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Discussion Starter · #1 ·
I haven't had a fish die on me yet... but as I was thinking about my plant's root nutrient uptake I pondered if a fish did die in my tank,
maybe I could bury it deep in the substrate next to a hardy plant. :eek: I would monitor ammonia closely if I ever tried this. As the deceased fish broke down it could provide a slow, steady stream of nutrients to the root structure. Anyone think this is a crazy, flawed idea?
I sometimes use salmon scraps and cat food for fertilizing my tomatoes... so I dunno...?
There's gotta be something better than throwing the fish in the toilet/compost.
 

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I would advise against this. You will end up with a huge ammonia, nitrite spike. I would stick to root tabs and avoid what could and probably will happen with this idea.
 

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I ♥ BBA!
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Since you are planning to monitor the tank, you could try it. Just remember not to disturb that area, or you may release harmful ammonia into the water column. There are fish that die naturally in my tank I never find with no ill effects. I wouldn't do it with an obviously sick fish, though. As an alternative, I bury dead fish in potted plants at times.
 

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My tomato plants love it.

Usually when something in my tank does die (not very often thankfully) the shrimps usually get to it before I even discover it.

Try your experiment out. And yes, I wouldn't disturb the area in fear of ammonia spikes.
 

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interesting theory
 

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Since you are planning to monitor the tank, you could try it. Just remember not to disturb that area, or you may release harmful ammonia into the water column. There are fish that die naturally in my tank I never find with no ill effects. I wouldn't do it with an obviously sick fish, though. As an alternative, I bury dead fish in potted plants at times.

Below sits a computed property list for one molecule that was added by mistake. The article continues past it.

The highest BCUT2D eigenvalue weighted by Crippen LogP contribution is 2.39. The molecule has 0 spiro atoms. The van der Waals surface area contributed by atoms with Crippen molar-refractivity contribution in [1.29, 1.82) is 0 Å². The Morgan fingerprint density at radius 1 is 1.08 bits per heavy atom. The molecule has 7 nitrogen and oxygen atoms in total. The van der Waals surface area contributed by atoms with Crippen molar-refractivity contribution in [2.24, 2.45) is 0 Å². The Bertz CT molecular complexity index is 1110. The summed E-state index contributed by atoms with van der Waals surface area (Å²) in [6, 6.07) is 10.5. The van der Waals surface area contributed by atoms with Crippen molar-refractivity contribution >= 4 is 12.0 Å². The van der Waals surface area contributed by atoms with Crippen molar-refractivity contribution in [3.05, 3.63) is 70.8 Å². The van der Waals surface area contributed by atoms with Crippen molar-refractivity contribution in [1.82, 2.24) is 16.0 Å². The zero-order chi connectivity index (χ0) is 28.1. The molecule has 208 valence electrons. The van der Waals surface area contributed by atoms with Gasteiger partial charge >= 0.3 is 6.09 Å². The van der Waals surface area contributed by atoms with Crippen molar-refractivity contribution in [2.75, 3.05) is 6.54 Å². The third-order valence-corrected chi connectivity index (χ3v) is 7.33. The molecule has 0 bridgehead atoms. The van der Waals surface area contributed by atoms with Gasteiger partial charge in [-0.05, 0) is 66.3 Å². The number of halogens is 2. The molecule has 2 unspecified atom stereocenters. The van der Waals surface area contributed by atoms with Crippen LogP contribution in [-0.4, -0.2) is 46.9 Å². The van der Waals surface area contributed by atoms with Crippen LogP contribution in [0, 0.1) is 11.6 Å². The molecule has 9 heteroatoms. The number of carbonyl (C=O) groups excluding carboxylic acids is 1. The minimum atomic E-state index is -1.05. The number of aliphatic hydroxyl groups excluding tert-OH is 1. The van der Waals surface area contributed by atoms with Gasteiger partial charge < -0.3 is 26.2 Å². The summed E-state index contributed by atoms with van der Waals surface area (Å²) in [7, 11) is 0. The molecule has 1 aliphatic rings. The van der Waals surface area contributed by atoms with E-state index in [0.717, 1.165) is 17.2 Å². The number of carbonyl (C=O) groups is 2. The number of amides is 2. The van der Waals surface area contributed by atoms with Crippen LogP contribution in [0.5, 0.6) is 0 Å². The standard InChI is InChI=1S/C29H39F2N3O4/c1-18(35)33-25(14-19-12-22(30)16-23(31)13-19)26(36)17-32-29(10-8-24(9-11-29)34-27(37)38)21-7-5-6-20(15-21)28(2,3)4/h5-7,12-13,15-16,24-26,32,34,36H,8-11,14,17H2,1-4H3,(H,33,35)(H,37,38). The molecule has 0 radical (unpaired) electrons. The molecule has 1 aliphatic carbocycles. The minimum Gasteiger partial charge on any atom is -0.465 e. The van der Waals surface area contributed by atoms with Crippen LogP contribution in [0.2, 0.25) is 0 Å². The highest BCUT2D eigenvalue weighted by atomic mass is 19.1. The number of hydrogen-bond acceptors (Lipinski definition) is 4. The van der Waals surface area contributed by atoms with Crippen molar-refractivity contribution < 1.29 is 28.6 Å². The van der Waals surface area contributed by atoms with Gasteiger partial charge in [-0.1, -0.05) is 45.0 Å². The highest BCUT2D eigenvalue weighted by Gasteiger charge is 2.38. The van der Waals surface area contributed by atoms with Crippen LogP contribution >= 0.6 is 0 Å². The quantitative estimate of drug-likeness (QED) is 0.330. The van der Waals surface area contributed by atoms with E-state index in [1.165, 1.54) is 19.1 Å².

I too prefer this approach. Now though they go outside in my garden, since I have no potted plants...
 

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If your tank is very large with a lot of plants, and the fish is very small, you could do without an ammonia / nitrite spike, provided that your filter has a very large bioload capacity. It happened to me by accident. One of my zebra danios died (over-breeding probably, since they are all healthy) and I didn´t realized it until I found a very decomposed remaining of the fish very well hidden beneath my amazon swords. I immediately tested parameters and everything was fine. I do bi-weekly wcs of around 20% anyway.

Again, I honestly wouldn´t do it on purpose, I´d rather not risk my water parameters, this happened by accident
 

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I would think it would work ok in a large tank if it was a very small fish. You could try it and just monitor your water parameters. I've had some small fish die in my 55 when it was heavily planted and I didn't know they were dead until I realized they hadn't come out for food in a week; and I never noticed any water quality issues. But anything dead in my tank gets rapidly devoured by the other fish, usually before I can get it netted out. If you have cories or loaches they might dig up a buried dead fish to eat.
 

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Children Boogie
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i'd do it out in your garden but not in your tank. Another thing that was not brought up is that your substrate at the burial site might go anaerobic. It's usually not a good thing.

In nature, there are worms and bugs that help break down the carcass but not in the tank.
 

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Discussion Starter · #12 ·
Doh! Just realized I have an aquatic composter for all my plant trimmings and whatnot. I could just throw deceased fish in there not really worrying if the carcass was diseased or not. The plants will still get the nutrients in the end (usually use the compost to boost plants or cycle new tanks) without the possible ammonia spike and pathological effects. Thanks for all the input my planted peeps ya'll are so smart! :smile:

Still might try it someday but my plants look too happy. I don't feel like changing that.
 

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Discussion Starter · #13 ·
My Roses love the waste tank water and the rare dead fish. I use a sump pump to send the water outside to a 55gal holding barrel and then spray it onto them with a garden hose.

- Brad
Just a few steps away from aquaponics! Little waste, I like! :icon_smil
 
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